I love the the s54 in the e46. The platform works too. I’ve always disliked the feel of the the drive train. I don’t know if it is the m diff in it or the way the clutch engages or what. But the car feels fragile for some reason. I know it’s not but it doesn’t instill the same confidence the e36 does. I don’t maybe it’s just me.

The e90 is fun and sounds awesome. But it is also my least favorite if the bunch. I don’t really have a great reason why other then feel. To me it doesn’t feel like a M3. Once again it’s a personal preference thing. The f80 in my opinion has rectified that. The f80 is a absolute hoot. I think most of that is all the extra turbo torque.

At the end of the day they are awesome choices and you basically can’t go wrong with any of them!

David M I’ve driven Lots of sports cars and I still think the E36 was the most balanced and fun to drive with it can crush even newer cars that are supposed to easily!
Obviously not blindingly fast but more than fast enough for most!

cherry-M3 Summed it up perfectly. The e9x has a superior suspension to the e46 and 36, allowing it to feel like it carries its weight better. The confidence it gives you going into a turn is incredible. On the ring I’m sure the the e9x really shines, compared to slower more technical tracks where you definitely feel the weight. Nonetheless its the most capable out of all the generations (save for the f80 as I have no track experience in one just yet).

How about a video?

CarThrottle did a nice comparison of these generation M3s. Check out this video:

What did we miss?

There are so many differences between the various generations of M3 that it would be near impossible to capture them all in an easy to read post. However, we realize we didn’t capture everything important here, so we’re looking for your help to make this as complete as possible. We look forward to your feedback in the comments!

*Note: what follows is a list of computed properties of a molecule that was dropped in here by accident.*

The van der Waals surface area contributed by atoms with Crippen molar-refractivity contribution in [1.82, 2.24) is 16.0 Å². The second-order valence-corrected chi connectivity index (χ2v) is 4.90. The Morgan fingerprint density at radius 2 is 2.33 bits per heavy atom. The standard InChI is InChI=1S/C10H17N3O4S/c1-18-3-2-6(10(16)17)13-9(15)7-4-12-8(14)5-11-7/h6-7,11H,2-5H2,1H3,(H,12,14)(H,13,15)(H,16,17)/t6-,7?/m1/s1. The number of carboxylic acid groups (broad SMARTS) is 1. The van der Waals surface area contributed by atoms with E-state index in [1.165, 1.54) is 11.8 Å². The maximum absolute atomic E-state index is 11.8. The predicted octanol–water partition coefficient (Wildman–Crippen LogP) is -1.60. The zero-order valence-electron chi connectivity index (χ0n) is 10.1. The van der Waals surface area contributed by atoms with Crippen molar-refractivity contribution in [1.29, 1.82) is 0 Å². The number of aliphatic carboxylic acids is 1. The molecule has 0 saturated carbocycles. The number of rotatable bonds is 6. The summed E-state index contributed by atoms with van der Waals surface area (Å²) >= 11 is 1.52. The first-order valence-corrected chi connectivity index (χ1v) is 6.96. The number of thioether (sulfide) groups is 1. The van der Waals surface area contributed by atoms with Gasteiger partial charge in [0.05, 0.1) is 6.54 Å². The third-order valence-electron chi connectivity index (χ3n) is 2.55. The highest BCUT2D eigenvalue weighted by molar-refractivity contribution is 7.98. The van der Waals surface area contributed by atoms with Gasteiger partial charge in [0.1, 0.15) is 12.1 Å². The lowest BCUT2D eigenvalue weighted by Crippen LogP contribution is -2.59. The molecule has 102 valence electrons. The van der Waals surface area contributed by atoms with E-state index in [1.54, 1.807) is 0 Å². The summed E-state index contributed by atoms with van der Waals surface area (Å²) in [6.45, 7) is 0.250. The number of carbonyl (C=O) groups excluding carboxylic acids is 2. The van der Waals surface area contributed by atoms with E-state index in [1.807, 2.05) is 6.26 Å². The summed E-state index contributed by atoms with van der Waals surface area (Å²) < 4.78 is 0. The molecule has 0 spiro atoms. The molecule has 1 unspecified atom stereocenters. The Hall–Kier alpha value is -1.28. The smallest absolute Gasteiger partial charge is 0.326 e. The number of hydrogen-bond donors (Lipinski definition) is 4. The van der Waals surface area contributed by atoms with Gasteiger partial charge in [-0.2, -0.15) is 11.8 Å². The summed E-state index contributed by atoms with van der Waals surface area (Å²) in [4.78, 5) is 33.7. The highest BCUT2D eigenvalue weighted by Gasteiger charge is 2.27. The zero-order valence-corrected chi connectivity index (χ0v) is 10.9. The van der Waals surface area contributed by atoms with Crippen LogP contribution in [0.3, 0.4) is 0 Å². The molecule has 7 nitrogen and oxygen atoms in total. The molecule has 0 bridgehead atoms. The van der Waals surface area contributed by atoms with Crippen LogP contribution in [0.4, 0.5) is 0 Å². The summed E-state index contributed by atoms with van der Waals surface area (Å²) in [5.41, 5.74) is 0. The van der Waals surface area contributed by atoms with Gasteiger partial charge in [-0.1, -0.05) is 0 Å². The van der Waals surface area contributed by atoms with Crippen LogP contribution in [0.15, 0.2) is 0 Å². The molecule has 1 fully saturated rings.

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  1. I believe your power to weight ratios are expressed in the wrong direction. As I understand the ratio you take the HP and divide by the vehicles Curb Weight and this is expressed as HP per 10lbs. Please correct me if I am wrong. The ideal numbers in power to weight ratios are over 1 hp per 10lbs. So if your car has numbers less than that you need to increase HP or reduce vehicle weight to reach that ideal figure. If we use the power to weight formula, we have the following power to weight ratio results: E36 = .746; E46 = .975; E92 = 1.13; F80 = 1.21 (all numbers have been rounded). Perhaps I misunderstood what you were stating, but to me it didn’t make sense the numbers published.

  2. In the United States, Rahal Letterman Racing entered two factory-backed E92 M in the 2009 American Le Mans Series season, competing in the GT2 category. In 2011, the BMW achieved a 1-2 finish in the 12 Hours of Sebring. In the 2011 American Le Mans Series GT class, BMW Team RLL swept all categories, winning the GT manufacturer, team and driver championships. In 2012, the M3 won the GT class at the 12 Hours of Sebring. The #79 M3 GT2 that competed at Le Mans became the h BMW Art Car after it was decorated by Jeff Koons .